He then advanced toward the gate, which had two leaves, one of them open; though he might immediately have entered, yet he thought it best to knock. This he did at first softly, and waited for some time; but seeing no one, and supposing he had not been heard, he knocked harder the second time, and after that he knocked again and again, but no one yet appearing, he was exceedingly surprised; for he could not think that a castle in such repair was without inhabitants. "If there be no one in it," said he to himself, "I have nothing to fear; and if it be inhabited, I have wherewith to defend myself."
Aladdin's mother was received in the palace with honour, and introduced into the Princess Badroulboudour's apartment by the chief of the eunuchs. As soon as the princess saw her, she rose, saluted, and desired her to sit down on a sofa; and while her women finished dressing, and adorning her with the jewels which Aladdin had presented to her, a collation was served up. At the same time the sultan, who wished to be as much with his daughter as possible before he parted with her, came in and paid the old lady great respect. Aladdin's mother had talked to the sultan in public, but he had never seen her with her veil off, as she was then; and though she was somewhat advanced in years, she had the remains of a good face, which showed what she had been in her youth. The sultan, who had always seen her dressed very meanly, not to say poorly, was surprised to find her as richly and magnificently attired as the princess, his daughter. This made him think Aladdin equally prudent and wise in whatever he undertook.
Nowhere in the whole realm of literature will you find such a Marvel, such a Wonder, such a Nonesuch of a book; nowhere will you find impossibilities so real and so convincing; nowhere but in what Henley calls:
While Ali Baba retired to his chamber, Morgiana went into the kitchen to fetch the broth, but before he would drink it, he first entreated her to satisfy his impatience, and tell him what had happened, with all the circumstances; and she obeyed him.
And in this palace is the last information respecting lords collected in the dust.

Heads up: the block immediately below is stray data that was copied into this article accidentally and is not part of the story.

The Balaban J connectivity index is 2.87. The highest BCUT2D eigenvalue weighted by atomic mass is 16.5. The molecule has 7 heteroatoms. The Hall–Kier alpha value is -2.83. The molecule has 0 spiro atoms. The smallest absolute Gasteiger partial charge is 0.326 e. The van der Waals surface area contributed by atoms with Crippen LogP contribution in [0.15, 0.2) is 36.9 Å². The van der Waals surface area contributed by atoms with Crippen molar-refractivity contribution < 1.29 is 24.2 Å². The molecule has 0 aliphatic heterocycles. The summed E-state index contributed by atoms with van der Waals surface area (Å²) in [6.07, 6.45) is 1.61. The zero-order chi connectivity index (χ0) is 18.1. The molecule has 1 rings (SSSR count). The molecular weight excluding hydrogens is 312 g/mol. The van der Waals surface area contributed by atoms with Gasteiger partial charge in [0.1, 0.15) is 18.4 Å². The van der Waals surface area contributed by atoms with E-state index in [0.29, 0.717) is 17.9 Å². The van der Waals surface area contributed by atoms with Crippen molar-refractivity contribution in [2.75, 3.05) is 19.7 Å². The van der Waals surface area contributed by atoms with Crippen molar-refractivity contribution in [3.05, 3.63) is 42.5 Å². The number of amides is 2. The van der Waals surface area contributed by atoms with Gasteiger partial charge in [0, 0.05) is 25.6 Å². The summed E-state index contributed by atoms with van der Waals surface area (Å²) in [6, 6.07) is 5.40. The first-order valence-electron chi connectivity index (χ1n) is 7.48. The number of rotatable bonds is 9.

Thus I continued to amuse myself, passing from one place to another, until thirty-nine days had elapsed, and I had opened the doors of all the closets excepting that which they had forbidden me to open. My heart was then disturbed by curiosity respecting this hundredth closet, and the Devil, in order to plunge me into misery, induced me to open it. I had not patience to abstain, though there remained of the appointed period only one day: so I approached the closet, and opened the door; and when I had entered, I perceived a fragrant odour, such as I had never before smelt, which intoxicated me so that I fell down insensible, and remained some time in this state: but at length recovering, I fortified my heart, and proceeded. I found the floor overspread with saffron, and the place illuminated by golden lamps and by candles, which diffused the odours of musk and ambergris. I saw also a black horse, of the hue of the darkest night, before which was a manger of white crystal filled with cleansed sesame, and another, similar to it, containing rose-water infused with musk: he was saddled and bridled, and his saddle was of red gold. Wondering at the sight of him, I said within myself: "This must be an animal of extraordinary qualities;" and, seduced by the Devil, I led him out, and mounted him; but he moved not from his place. I kicked him with my heel; but still he moved not: so I took a switch and struck him with it; and as soon as he felt the blow he uttered a sound like thunder, and, expanding a pair of wings, soared with me to an immense height through the air, and then alighted upon the roof of another palace, where he threw me from his back, and, by a violent blow with his tail upon my face, struck out my eye, and left me.